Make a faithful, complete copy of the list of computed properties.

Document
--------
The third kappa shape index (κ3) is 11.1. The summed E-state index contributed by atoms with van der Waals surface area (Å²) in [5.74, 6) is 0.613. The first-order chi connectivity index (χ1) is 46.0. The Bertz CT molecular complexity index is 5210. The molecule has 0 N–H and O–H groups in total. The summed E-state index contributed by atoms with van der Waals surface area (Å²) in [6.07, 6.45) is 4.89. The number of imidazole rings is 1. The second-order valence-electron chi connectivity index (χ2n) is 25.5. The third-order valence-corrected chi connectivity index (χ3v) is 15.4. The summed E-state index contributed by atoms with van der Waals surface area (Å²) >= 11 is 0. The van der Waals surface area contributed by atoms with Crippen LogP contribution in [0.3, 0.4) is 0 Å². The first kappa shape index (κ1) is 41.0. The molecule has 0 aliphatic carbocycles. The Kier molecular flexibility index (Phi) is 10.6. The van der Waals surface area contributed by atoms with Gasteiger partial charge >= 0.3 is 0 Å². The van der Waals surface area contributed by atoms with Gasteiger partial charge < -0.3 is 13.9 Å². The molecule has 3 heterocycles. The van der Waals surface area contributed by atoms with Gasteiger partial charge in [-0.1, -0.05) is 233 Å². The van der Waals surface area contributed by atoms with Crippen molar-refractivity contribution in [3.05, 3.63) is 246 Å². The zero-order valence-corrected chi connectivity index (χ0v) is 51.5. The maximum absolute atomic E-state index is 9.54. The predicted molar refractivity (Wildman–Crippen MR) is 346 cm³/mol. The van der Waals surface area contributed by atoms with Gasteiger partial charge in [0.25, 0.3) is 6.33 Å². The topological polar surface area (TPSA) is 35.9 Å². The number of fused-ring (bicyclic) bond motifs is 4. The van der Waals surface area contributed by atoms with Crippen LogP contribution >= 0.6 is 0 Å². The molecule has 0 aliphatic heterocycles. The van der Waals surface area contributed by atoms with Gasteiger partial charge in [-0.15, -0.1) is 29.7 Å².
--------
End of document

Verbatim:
The third kappa shape index (κ3) is 11.1. The summed E-state index contributed by atoms with van der Waals surface area (Å²) in [5.74, 6) is 0.613. The first-order chi connectivity index (χ1) is 46.0. The Bertz CT molecular complexity index is 5210. The molecule has 0 N–H and O–H groups in total. The summed E-state index contributed by atoms with van der Waals surface area (Å²) in [6.07, 6.45) is 4.89. The number of imidazole rings is 1. The second-order valence-electron chi connectivity index (χ2n) is 25.5. The third-order valence-corrected chi connectivity index (χ3v) is 15.4. The summed E-state index contributed by atoms with van der Waals surface area (Å²) >= 11 is 0. The van der Waals surface area contributed by atoms with Crippen LogP contribution in [0.3, 0.4) is 0 Å². The first kappa shape index (κ1) is 41.0. The molecule has 0 aliphatic carbocycles. The Kier molecular flexibility index (Phi) is 10.6. The van der Waals surface area contributed by atoms with Gasteiger partial charge >= 0.3 is 0 Å². The van der Waals surface area contributed by atoms with Gasteiger partial charge < -0.3 is 13.9 Å². The molecule has 3 heterocycles. The van der Waals surface area contributed by atoms with Gasteiger partial charge in [-0.1, -0.05) is 233 Å². The van der Waals surface area contributed by atoms with Crippen molar-refractivity contribution in [3.05, 3.63) is 246 Å². The zero-order valence-corrected chi connectivity index (χ0v) is 51.5. The maximum absolute atomic E-state index is 9.54. The predicted molar refractivity (Wildman–Crippen MR) is 346 cm³/mol. The van der Waals surface area contributed by atoms with Gasteiger partial charge in [0.25, 0.3) is 6.33 Å². The topological polar surface area (TPSA) is 35.9 Å². The number of fused-ring (bicyclic) bond motifs is 4. The van der Waals surface area contributed by atoms with Crippen LogP contribution >= 0.6 is 0 Å². The molecule has 0 aliphatic heterocycles. The van der Waals surface area contributed by atoms with Gasteiger partial charge in [-0.15, -0.1) is 29.7 Å².